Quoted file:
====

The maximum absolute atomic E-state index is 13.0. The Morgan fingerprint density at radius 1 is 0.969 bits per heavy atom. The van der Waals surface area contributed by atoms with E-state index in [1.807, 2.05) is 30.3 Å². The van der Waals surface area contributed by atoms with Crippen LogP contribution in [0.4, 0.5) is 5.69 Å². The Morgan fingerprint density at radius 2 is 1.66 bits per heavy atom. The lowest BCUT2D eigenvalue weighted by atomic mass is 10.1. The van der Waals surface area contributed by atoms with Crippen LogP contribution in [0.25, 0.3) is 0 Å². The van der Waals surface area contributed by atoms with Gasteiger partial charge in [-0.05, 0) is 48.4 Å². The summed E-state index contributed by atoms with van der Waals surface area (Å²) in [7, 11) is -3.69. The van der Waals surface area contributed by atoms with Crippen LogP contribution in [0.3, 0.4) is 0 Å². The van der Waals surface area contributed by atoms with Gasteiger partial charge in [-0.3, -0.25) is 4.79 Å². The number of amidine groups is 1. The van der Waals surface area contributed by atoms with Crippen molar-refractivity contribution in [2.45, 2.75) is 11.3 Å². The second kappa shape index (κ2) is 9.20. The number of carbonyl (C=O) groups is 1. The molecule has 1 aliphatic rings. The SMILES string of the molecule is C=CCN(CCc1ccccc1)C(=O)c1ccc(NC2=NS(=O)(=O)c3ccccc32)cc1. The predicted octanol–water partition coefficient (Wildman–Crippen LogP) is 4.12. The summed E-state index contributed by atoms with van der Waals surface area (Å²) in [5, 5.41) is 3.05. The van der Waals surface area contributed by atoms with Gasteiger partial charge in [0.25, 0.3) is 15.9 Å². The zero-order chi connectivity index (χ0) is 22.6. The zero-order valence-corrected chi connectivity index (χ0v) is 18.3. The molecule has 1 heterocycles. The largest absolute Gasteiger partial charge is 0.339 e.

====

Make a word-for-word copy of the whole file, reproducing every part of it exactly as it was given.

The maximum absolute atomic E-state index is 13.0. The Morgan fingerprint density at radius 1 is 0.969 bits per heavy atom. The van der Waals surface area contributed by atoms with E-state index in [1.807, 2.05) is 30.3 Å². The van der Waals surface area contributed by atoms with Crippen LogP contribution in [0.4, 0.5) is 5.69 Å². The Morgan fingerprint density at radius 2 is 1.66 bits per heavy atom. The lowest BCUT2D eigenvalue weighted by atomic mass is 10.1. The van der Waals surface area contributed by atoms with Crippen LogP contribution in [0.25, 0.3) is 0 Å². The van der Waals surface area contributed by atoms with Gasteiger partial charge in [-0.05, 0) is 48.4 Å². The summed E-state index contributed by atoms with van der Waals surface area (Å²) in [7, 11) is -3.69. The van der Waals surface area contributed by atoms with Crippen LogP contribution in [0.3, 0.4) is 0 Å². The van der Waals surface area contributed by atoms with Gasteiger partial charge in [-0.3, -0.25) is 4.79 Å². The number of amidine groups is 1. The van der Waals surface area contributed by atoms with Crippen molar-refractivity contribution in [2.45, 2.75) is 11.3 Å². The second kappa shape index (κ2) is 9.20. The number of carbonyl (C=O) groups is 1. The molecule has 1 aliphatic rings. The SMILES string of the molecule is C=CCN(CCc1ccccc1)C(=O)c1ccc(NC2=NS(=O)(=O)c3ccccc32)cc1. The predicted octanol–water partition coefficient (Wildman–Crippen LogP) is 4.12. The summed E-state index contributed by atoms with van der Waals surface area (Å²) in [5, 5.41) is 3.05. The van der Waals surface area contributed by atoms with Gasteiger partial charge in [0.25, 0.3) is 15.9 Å². The zero-order chi connectivity index (χ0) is 22.6. The zero-order valence-corrected chi connectivity index (χ0v) is 18.3. The molecule has 1 heterocycles. The largest absolute Gasteiger partial charge is 0.339 e.